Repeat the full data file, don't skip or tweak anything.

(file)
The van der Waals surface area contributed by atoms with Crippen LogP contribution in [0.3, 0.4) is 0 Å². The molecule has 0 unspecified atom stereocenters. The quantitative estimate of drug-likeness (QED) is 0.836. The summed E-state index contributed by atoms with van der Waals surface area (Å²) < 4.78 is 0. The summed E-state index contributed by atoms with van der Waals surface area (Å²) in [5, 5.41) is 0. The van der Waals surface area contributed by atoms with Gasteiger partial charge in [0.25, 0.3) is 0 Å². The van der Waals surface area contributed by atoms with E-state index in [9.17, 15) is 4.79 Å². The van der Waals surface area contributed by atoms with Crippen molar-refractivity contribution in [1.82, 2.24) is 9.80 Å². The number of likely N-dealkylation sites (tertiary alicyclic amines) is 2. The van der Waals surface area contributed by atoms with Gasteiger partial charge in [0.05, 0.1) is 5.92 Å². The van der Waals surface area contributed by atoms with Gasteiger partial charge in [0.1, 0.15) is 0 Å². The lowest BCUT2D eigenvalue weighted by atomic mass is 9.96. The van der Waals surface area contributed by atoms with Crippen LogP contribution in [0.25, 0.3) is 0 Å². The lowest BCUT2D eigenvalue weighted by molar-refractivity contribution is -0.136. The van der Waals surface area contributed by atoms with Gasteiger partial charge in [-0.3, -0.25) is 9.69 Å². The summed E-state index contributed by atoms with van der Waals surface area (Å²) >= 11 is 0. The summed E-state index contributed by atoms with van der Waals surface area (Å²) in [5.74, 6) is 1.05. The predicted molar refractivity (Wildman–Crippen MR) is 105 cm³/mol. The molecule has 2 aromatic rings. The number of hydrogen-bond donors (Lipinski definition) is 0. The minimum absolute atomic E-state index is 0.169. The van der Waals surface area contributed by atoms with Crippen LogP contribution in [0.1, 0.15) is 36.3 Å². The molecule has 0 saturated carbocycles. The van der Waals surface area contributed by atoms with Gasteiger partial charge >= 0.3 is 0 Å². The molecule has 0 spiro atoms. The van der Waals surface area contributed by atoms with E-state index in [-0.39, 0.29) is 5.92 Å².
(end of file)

The van der Waals surface area contributed by atoms with Crippen LogP contribution in [0.3, 0.4) is 0 Å². The molecule has 0 unspecified atom stereocenters. The quantitative estimate of drug-likeness (QED) is 0.836. The summed E-state index contributed by atoms with van der Waals surface area (Å²) < 4.78 is 0. The summed E-state index contributed by atoms with van der Waals surface area (Å²) in [5, 5.41) is 0. The van der Waals surface area contributed by atoms with Gasteiger partial charge in [0.25, 0.3) is 0 Å². The van der Waals surface area contributed by atoms with E-state index in [9.17, 15) is 4.79 Å². The van der Waals surface area contributed by atoms with Crippen molar-refractivity contribution in [1.82, 2.24) is 9.80 Å². The number of likely N-dealkylation sites (tertiary alicyclic amines) is 2. The van der Waals surface area contributed by atoms with Gasteiger partial charge in [0.05, 0.1) is 5.92 Å². The van der Waals surface area contributed by atoms with Gasteiger partial charge in [0.1, 0.15) is 0 Å². The lowest BCUT2D eigenvalue weighted by atomic mass is 9.96. The van der Waals surface area contributed by atoms with Crippen LogP contribution in [0.25, 0.3) is 0 Å². The lowest BCUT2D eigenvalue weighted by molar-refractivity contribution is -0.136. The van der Waals surface area contributed by atoms with Gasteiger partial charge in [-0.3, -0.25) is 9.69 Å². The summed E-state index contributed by atoms with van der Waals surface area (Å²) >= 11 is 0. The summed E-state index contributed by atoms with van der Waals surface area (Å²) in [5.74, 6) is 1.05. The predicted molar refractivity (Wildman–Crippen MR) is 105 cm³/mol. The molecule has 2 aromatic rings. The number of hydrogen-bond donors (Lipinski definition) is 0. The minimum absolute atomic E-state index is 0.169. The van der Waals surface area contributed by atoms with Crippen LogP contribution in [0.1, 0.15) is 36.3 Å². The molecule has 0 saturated carbocycles. The van der Waals surface area contributed by atoms with Gasteiger partial charge >= 0.3 is 0 Å². The molecule has 0 spiro atoms. The van der Waals surface area contributed by atoms with E-state index in [-0.39, 0.29) is 5.92 Å².